Today, Thursday, we were able to successfully make it up to our clinic in Gatineau without running into any problems or disturbances.  There were about 6-8 places along the road coming out of town where there was black dust on the road and burned steel wires from tires which had been burned there earlier in the week.  These were obviously areas where roadblocks had been created with burning tires and debris, keeping traffic from passing to and from town.  Roadblocks are a common form of demonstration here during periods of political unrest, and something that we’ve seen often over the years.  We’re hoping we won’t see more in the future!

It appears, from reports we’ve gotten from Port-au-Prince, that the demonstrations and violence there has abated as well.  All of this has been due to the rising price of goods and increasing hunger and poverty in the country.  There have been a number of news reports lately about Haitians making and eating mud pies, due to lack of food.  While that hasn’t been typical in our area of the country, there has definitely been a worsening of the economic situation in the country as a whole and an increase in the level of hunger and poverty in the communities around our clinic site.  Every day we hear stories about the scarcity of food, due to poor crops and high prices for seeds, and we often truly wonder how these country people are able to live each day.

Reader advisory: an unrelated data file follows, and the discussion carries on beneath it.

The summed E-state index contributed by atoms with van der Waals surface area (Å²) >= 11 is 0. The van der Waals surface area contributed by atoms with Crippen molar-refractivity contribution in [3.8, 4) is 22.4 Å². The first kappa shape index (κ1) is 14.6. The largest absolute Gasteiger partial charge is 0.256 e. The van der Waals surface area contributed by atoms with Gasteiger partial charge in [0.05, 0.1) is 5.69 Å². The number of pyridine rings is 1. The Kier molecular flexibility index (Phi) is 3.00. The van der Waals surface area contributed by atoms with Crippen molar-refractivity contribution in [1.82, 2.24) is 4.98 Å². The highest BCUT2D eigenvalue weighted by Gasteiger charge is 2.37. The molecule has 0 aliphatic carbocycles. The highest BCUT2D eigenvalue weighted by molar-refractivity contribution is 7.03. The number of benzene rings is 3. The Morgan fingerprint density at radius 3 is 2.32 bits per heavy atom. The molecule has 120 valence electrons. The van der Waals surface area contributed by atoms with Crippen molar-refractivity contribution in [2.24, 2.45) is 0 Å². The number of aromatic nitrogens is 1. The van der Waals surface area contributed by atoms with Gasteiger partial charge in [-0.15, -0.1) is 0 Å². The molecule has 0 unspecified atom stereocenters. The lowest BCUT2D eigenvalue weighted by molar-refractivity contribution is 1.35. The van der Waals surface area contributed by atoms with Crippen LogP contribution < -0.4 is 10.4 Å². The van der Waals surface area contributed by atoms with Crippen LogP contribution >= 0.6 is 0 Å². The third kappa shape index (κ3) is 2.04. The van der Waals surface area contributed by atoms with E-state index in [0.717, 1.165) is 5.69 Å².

With poor nutrition comes worsened health, making people more vulnerable to infections and illness.  We’re seeing increasing numbers of patients in our clinic with high fevers, pneumonia, malaria and typhoid fever and several patients with suspected tuberculosis.  We give vitamins and worm medicine to nearly everyone, to help improve their resistance to infection and fight their illnesses.  We’ve received donations of infant formula and milk, which we give out to our pediatric patients’ mothers.  But, our greatest need at this time is to receive enough funds to be able to begin construction of our clinic facility and living quarters, so that we can live in Gatineau fulltime, provide medical services on a daily basis and begin to help improve the economic status of our neighbors.  We appreciate your continued prayers and would be grateful for any financial support you are able to give us during this difficult time in Haiti.